Whatever the objectives, the forecaster needs to have a clear understanding of the bigger picture so they can choose the most appropriate forecasting approach. This means understanding the company’s strategic goals; its sales model and the nature of its customer base, and its strengths and weaknesses compared to its competitors.

Technical knowledge

A cash forecast will typically be based on inputs from a variety of different sources. These can broadly be divided into the information provided by subsidiaries, and information that is sourced directly from a variety of systems, such as the company’s Enterprise Resource Planning (ERP) system, Treasury Management System, bank portals and electronic bank statements.

Where the latter is concerned, an effective forecaster will need to have robust technical knowledge in order to obtain the required data from the relevant systems. Sourcing the right information from the right places is only part of the challenge – forecasters also need to be able to collate the data effectively.  Whether the company is using a dedicated cash forecasting solution or a spreadsheet-based system to aggregate data, it is important to have the necessary interfaces and processes in place to bring all of the information together.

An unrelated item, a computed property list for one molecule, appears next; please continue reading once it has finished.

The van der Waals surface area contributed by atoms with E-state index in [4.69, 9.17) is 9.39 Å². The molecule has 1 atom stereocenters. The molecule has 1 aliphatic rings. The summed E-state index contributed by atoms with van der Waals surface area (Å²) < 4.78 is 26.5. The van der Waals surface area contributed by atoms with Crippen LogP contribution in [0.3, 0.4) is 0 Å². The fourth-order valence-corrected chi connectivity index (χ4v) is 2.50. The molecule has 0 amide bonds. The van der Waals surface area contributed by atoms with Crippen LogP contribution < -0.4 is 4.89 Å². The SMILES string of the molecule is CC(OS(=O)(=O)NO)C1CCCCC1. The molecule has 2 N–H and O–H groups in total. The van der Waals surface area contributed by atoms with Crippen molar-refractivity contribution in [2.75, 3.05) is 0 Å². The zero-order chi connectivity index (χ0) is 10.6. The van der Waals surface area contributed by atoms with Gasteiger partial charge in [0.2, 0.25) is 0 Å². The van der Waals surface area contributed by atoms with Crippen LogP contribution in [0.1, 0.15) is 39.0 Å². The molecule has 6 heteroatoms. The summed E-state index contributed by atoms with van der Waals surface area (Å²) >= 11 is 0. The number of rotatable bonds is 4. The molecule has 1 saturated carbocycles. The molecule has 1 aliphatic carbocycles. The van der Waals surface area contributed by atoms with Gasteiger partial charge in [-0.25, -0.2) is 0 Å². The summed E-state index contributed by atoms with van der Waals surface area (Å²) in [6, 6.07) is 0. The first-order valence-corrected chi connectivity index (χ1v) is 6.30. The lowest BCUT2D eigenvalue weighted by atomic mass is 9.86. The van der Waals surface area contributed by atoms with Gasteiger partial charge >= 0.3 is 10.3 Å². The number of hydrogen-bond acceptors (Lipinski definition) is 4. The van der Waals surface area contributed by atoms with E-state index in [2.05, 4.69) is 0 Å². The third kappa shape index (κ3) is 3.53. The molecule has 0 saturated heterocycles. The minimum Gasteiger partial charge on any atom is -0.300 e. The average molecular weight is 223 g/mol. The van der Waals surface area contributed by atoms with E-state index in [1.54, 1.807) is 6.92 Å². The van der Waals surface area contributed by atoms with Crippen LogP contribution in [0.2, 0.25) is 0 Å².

Data management skills

Data is at the heart of the cash forecast, so data management skills are also essential. For one thing, it is essential to base the forecast on high quality data – so it may be necessary to carry out data cleansing to remove any defects.

Large data sets are also likely to come with anomalies – acquisitions, for example, may bring one-off cash flow spikes which will not need to be included in the data set for forecasting purposes. The treatment of other anomalies, such as prepayments for raw materials, will be less clear-cut. An effective forecaster will need to know which anomalies should be removed, and which should remain.

As well as gathering the required data, the forecaster will need robust data modelling skills in order to model future events and scenarios. This might involve taking advantage of applications that can model future activity by extrapolating based on previous information.

Likewise, the forecaster will need analytical skills in order to manage and query complex data sets and extract actionable insights. The more automated the cash forecasting process, the greater the opportunity to analyse data and add more strategic value.